Dwelltime is a University of Manchester spin out company that helps students collaborate on group assignments and learn from an authenticated knowledge base. The knowledge base is made up of micro-articles and offers academics a unique forum to debate and bring their work to the wider attention of others.
When I met with the team, they had clearly outlined their goals and intentions for the product. To take things forward, the team needed:
- Design research — to qualify their assumptions, and establish a deeper understanding of their customers
- Prototyping — to render their ideas into wireframes and storyboards
- Interface design — to be developed into front-end templates
- Usability testing — to evaluate and improve the above
Solving a motivation problem
After talking through the idea with academics, we discovered that they didn’t feel motivated to contribute to ‘a new website’. They talked of being busy, writing for journals, researching new areas and they already had a teaching load that consumed the rest of their time.
To remedy the motivation issue, we created a series of storyboards that articulated how we might help academics showcase:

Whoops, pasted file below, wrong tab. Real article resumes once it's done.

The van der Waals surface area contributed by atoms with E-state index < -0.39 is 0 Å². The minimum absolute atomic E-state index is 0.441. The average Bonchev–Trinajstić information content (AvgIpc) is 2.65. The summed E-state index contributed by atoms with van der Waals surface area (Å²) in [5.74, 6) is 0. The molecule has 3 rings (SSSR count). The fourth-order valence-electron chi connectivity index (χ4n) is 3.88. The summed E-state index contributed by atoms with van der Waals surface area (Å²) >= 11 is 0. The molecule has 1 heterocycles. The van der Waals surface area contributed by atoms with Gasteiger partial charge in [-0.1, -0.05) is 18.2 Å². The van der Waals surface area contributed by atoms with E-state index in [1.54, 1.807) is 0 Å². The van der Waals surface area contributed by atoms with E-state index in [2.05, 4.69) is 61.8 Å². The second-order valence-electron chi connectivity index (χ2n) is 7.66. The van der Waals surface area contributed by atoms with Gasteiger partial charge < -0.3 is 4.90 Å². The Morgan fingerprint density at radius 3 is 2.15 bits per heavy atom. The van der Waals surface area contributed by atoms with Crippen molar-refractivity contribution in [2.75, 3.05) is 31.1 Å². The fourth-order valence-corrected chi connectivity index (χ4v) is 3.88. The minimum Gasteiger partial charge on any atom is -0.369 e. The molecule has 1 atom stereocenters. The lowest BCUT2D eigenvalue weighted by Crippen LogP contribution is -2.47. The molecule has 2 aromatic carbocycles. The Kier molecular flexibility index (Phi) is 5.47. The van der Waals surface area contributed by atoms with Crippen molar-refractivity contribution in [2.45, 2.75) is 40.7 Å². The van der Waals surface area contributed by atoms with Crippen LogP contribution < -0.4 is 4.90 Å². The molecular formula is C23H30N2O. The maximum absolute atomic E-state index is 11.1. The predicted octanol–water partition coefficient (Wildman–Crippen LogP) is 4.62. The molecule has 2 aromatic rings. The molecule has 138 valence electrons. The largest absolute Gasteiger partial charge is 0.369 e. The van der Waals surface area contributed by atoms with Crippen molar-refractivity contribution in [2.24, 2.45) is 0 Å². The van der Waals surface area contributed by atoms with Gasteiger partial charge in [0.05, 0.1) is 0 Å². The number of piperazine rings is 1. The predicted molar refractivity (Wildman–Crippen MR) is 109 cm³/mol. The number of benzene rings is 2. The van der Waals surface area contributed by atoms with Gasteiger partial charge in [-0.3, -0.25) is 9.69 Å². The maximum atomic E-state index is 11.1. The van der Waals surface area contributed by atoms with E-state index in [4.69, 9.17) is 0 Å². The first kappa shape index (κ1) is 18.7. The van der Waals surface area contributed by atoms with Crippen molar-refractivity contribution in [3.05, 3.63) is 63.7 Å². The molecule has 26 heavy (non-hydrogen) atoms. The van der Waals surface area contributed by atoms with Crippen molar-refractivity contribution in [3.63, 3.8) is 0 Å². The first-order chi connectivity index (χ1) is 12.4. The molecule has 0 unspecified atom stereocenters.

- Their areas of research and teaching
- A full list of their publications — with affiliate links to purchase the books.
- Recent contributions and debates hosted on Dwelltime
- What they were interested in — for example; consulting opportunities, media engagement, corporate work
We pitched this narrative to a separate group of academics and the response was much more positive.
Academics are authenticated by other academics. You can think of it as peer-to-peer authentication — promoting quality work and academic rigour.
Knowledge articles contain a maximum of 1000 words that zero-in on a specific topic or opinion.
Providing a space for students to collaborate on writing notes for an assignment, the workspace also surfaces relevant articles from knowledge. The algorithm that underpins this performs keyword matching as the students are typing.
One of the main gripes academics have with students’ work is wrongly formatted references.
To help students do a better job, we made this feature.
- 28,000 users within the first 3 months.
- Our usability testing revealed some major problems in our interface designs. Fortunately we had access to students at the University of Manchester to test iterations. Following several iterations we unpicked the usability issues with better interface copy and more appreciate affordances.
- As part of our customer research, we found students were seeing less negative feedback for submitting badly formatted references.
- Academics from across Europe are contributing to Dwelltime Knowledge.
- Academics are seeing an increase in the amount of paid consultation they receive. This is important for research-led institutions, where academics are expected to contribute earnings to their department.